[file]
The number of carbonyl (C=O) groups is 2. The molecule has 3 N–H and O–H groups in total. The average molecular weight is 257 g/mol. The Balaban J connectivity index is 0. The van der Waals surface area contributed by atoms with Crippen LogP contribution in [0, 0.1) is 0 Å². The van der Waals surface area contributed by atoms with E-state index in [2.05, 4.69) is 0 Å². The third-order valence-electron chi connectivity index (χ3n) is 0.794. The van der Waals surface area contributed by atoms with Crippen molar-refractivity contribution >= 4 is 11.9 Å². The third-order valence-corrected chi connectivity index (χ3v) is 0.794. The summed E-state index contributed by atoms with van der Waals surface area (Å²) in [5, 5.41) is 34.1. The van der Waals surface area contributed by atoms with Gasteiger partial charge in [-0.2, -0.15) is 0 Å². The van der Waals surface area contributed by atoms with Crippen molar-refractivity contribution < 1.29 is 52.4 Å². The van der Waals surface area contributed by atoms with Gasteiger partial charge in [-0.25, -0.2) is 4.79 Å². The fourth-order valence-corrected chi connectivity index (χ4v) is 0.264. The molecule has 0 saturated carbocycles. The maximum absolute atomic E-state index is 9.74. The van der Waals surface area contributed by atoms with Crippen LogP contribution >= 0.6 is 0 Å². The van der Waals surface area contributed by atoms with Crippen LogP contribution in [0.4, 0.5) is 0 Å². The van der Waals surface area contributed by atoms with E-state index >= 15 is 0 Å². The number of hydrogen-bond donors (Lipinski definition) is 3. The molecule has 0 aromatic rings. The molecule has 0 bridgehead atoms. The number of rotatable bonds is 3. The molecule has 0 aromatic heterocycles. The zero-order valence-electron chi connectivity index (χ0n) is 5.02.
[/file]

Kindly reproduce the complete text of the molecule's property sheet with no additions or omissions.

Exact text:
The number of carbonyl (C=O) groups is 2. The molecule has 3 N–H and O–H groups in total. The average molecular weight is 257 g/mol. The Balaban J connectivity index is 0. The van der Waals surface area contributed by atoms with Crippen LogP contribution in [0, 0.1) is 0 Å². The van der Waals surface area contributed by atoms with E-state index in [2.05, 4.69) is 0 Å². The third-order valence-electron chi connectivity index (χ3n) is 0.794. The van der Waals surface area contributed by atoms with Crippen molar-refractivity contribution >= 4 is 11.9 Å². The third-order valence-corrected chi connectivity index (χ3v) is 0.794. The summed E-state index contributed by atoms with van der Waals surface area (Å²) in [5, 5.41) is 34.1. The van der Waals surface area contributed by atoms with Gasteiger partial charge in [-0.2, -0.15) is 0 Å². The van der Waals surface area contributed by atoms with Crippen molar-refractivity contribution < 1.29 is 52.4 Å². The van der Waals surface area contributed by atoms with Gasteiger partial charge in [-0.25, -0.2) is 4.79 Å². The fourth-order valence-corrected chi connectivity index (χ4v) is 0.264. The molecule has 0 saturated carbocycles. The maximum absolute atomic E-state index is 9.74. The van der Waals surface area contributed by atoms with Crippen LogP contribution >= 0.6 is 0 Å². The van der Waals surface area contributed by atoms with Crippen LogP contribution in [0.4, 0.5) is 0 Å². The van der Waals surface area contributed by atoms with E-state index >= 15 is 0 Å². The number of hydrogen-bond donors (Lipinski definition) is 3. The molecule has 0 aromatic rings. The molecule has 0 bridgehead atoms. The number of rotatable bonds is 3. The molecule has 0 aromatic heterocycles. The zero-order valence-electron chi connectivity index (χ0n) is 5.02.